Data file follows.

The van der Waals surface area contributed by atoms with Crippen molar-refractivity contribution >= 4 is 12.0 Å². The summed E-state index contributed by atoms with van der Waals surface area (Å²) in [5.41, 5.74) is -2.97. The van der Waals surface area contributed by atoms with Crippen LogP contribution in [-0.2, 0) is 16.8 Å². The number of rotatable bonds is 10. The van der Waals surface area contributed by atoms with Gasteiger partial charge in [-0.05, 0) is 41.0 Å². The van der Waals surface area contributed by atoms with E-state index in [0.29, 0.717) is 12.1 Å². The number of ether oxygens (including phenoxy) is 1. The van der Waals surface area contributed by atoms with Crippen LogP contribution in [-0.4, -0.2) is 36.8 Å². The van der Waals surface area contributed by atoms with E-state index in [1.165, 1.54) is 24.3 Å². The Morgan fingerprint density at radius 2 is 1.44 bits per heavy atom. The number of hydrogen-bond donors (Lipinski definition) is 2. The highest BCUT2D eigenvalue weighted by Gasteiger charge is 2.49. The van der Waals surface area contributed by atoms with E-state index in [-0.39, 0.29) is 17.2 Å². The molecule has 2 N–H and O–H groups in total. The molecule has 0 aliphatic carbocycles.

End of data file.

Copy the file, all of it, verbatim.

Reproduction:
The van der Waals surface area contributed by atoms with Crippen molar-refractivity contribution >= 4 is 12.0 Å². The summed E-state index contributed by atoms with van der Waals surface area (Å²) in [5.41, 5.74) is -2.97. The van der Waals surface area contributed by atoms with Crippen LogP contribution in [-0.2, 0) is 16.8 Å². The number of rotatable bonds is 10. The van der Waals surface area contributed by atoms with Gasteiger partial charge in [-0.05, 0) is 41.0 Å². The van der Waals surface area contributed by atoms with E-state index in [0.29, 0.717) is 12.1 Å². The number of ether oxygens (including phenoxy) is 1. The van der Waals surface area contributed by atoms with Crippen LogP contribution in [-0.4, -0.2) is 36.8 Å². The van der Waals surface area contributed by atoms with E-state index in [1.165, 1.54) is 24.3 Å². The Morgan fingerprint density at radius 2 is 1.44 bits per heavy atom. The number of hydrogen-bond donors (Lipinski definition) is 2. The highest BCUT2D eigenvalue weighted by Gasteiger charge is 2.49. The van der Waals surface area contributed by atoms with E-state index in [-0.39, 0.29) is 17.2 Å². The molecule has 2 N–H and O–H groups in total. The molecule has 0 aliphatic carbocycles.